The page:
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Geopolitics

Putin Says He Could Back Syria Strike If Evidence Is Convincing

AP, NEW YORK TIMES, BBC

Worldcrunch

MOSCOW - Russian President Vladimir Putin says he doesn't rule out his country's participation in a military operation in Syria if evidence showing that Damascus carried out chemical attacks is "convincing". He added that the operation must be conducted with U.N. approval.

In a rare interview with the Associated Press on Tuesday night, Putin said the West should not take one-sided action against Syria, stating such an action would be "an aggression." The interview came ahead of a G-20 meeting of world leaders in St. Petersburg on Thursday. The summit was supposed to focus on the global economy, but now looks likely to be dominated by the Syrian crisis, the New York Times said.

The latest on Syria:

- The U.S. Senate Foreign Relations Committee could vote as early as Wednesday on a resolution authorizing a strike at Syria.

- Reuters reported that Barack Obama won the backing of key figures in the U.S. Congress, including Republicans, in his call for limited U.S. strikes on Syria.

- The French Parliment is set to debate on Wednesday afternoon on a potential intervention in Syria, Le Monde reported. The possibility of a vote on the matter is not yet clear, but the French Foreign Minister Laurent Fabius said it was not excluded.

- According to Reuters, the UN Secretary-General Ban Ki-moon said that the use of force is only legal when it is in self-defense or with U.N. Security Council authorization, remarks that appear to question the legality of U.S. plans to strike Syria without U.N. backing.

Russian President Vladimir Putin during his annual press conference in Moscow, last December - Photo : Jiang Kehong - Xinhua/ZUMAPRESS

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Geopolitics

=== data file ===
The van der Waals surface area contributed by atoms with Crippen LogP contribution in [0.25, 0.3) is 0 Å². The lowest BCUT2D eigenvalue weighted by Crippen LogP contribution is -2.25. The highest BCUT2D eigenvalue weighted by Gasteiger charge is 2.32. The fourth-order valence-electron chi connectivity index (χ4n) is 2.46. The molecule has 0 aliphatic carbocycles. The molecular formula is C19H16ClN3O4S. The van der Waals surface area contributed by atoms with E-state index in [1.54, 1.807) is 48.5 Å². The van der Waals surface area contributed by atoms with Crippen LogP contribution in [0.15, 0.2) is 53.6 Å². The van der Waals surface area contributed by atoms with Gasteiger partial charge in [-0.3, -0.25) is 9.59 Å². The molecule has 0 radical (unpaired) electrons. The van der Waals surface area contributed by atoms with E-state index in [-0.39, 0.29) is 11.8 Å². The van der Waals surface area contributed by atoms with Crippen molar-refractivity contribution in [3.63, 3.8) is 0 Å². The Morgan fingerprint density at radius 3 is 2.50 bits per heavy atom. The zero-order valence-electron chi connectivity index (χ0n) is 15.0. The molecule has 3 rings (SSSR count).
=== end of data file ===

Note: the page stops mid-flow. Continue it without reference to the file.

Should We Still Even Be Talking To Netanyahu?

After forming a governing coalition with right-wing extremists, will Israeli Prime Minister Benjamin Netanyahu face a chill in relations with the West? The reshuffled geopolitical cards offer a fair share of paradoxes.

Photo of Benjamin Netanyahu listening to someone speak

Benjamin Netanyahu, aiming to stay in the conversation

Jini/Xinhua via ZUMA
Pierre Haski

-Analysis-

PARIS — No one has yet dared to call for a boycott of Benjamin Netanyahu, who arrived in Paris for talks Thursday with French President Emmanuel Macron. And yet ... the political leaders with whom he's built his ruling coalition in Israel make Europe's far right look like centrists.

In Israel, it's an unsettling question. The government is seeking to defuse the risk of diplomatic isolation resulting from the Jewish state's extreme rightward turn. The first weeks of the new government have been like a storm warning for the region — both because of the outbreak of violence which killed dozens of Israelis and Palestinians in January, but also threats to Israeli democracy itself.

In a sign of the changing times, the Arab countries in the Gulf that have recently normalized ties with Israel after decades of conflict are turning a blind eye to the Palestinian question. Their security ties with Israel are more important.

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